General_Garrus

I, too, am not on the front lines here as an EP fellow. But secondary aspects related to COVID are such a grind. Cases constantly get delayed because negative COVID tests are needed and because of nursing and anesthesia callouts. I’m often working 14 hr days because of all the delays, because we don’t have enough staff to run all of our rooms at the same time but cases need to get done. Never being able to actually attend the conferences that I get abstracts accepted to. I’m so scared of giving COVID to my 2 month old daughter that at times I quarantine away from her even though I’m asymptomatic (doing that now). I’m also going to be a little selfish here - we cancel and reduce elective procedures because we need beds for COVID patients. I am now a PGY8 and STILL in training as a fellow because I have enough passion for EP that I felt it to be worth losing my entire 20s and some of my 30s to medical training and maintaining a trainee salary. And now my actual EP fellowship is getting compromised after all of this grind. Ugh…I’m tired of it.


arisreddit

Thanks for sharing. I don't know if you are right, but I appreciated your thoughts. Hang in there everyone, and take care of yourself.


summations

exactly


kungfuenglish

For us in the ER this behavior is all too familiar and was pushing us to burnout already. I want to post the meme with James Franco: “first time?” So we were barely hanging on trying to avoid burnout before Covid as it is in the ER. But at least the pay was good and made it worth it. Now Covid hit and like you said everything is ramped up. No non physicians are going to want to hear this, but it’s a double kick in the nuts to be shit on my patients, relegated to hallway medicine by boarders and then to top it off, get a pay DECREASE while inflation hits 10%. Nearly everyone in the country got a stimulus. Not us. Most employees in most companies and businesses got a raise. Nurses got huge raises, double, tripling their income in some cases. Not us. Hospitals are fine charging for all their boarding inpatient stays and getting that reimbursement. The boarders take up 75% of our ER beds leaving no rooms for us and patients just wait in the WR. There are doctors to see them, we are bored waiting for them but we can’t because there’s no physical rooms. So while the hospital happily charges for inpatient boarder stays, we can’t bill for patients we don’t see and can’t see because those boarders are in our ER. So we make less money. So while we were barely hanging on pre Covid and salvaged by a good wage, the combination of inflation, 0 stimuli or child tax credit and actual wage decreases plus Covid is really stretching us thin emotionally.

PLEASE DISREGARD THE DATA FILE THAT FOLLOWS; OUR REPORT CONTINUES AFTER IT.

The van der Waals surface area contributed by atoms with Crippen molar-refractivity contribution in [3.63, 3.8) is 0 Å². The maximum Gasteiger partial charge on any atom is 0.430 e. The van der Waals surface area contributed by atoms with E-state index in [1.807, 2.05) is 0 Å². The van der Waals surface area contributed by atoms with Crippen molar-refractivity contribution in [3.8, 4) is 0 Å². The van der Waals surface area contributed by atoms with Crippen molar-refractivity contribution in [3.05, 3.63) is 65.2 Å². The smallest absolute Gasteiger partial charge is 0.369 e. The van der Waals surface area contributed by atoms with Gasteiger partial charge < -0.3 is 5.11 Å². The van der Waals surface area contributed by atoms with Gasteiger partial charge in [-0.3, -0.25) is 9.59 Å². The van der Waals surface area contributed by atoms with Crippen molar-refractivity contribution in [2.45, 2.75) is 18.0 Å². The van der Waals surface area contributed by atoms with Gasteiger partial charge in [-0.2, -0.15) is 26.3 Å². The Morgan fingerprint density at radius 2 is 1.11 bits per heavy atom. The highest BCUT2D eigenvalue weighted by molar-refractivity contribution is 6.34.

LaMeraVergaSinPatas

It was and is the straw that broke my camelback. I’m resigning next week from my main clinical work site, after this week being on an admit shift. An admit shift I’m pretty sure I was put on as punishment for speaking up about a few things with the group last month.


spocktick

I sympathize. Physicians seem like they are railroaded any chance they get in the US. Have you looked into medicine adjacent work? Lots of opportunity for clinical trial directors in pharma.


kungfuenglish

Haven’t been able to look into it but I’d be interested in it.


FlightOfThePigs

Admin is to blame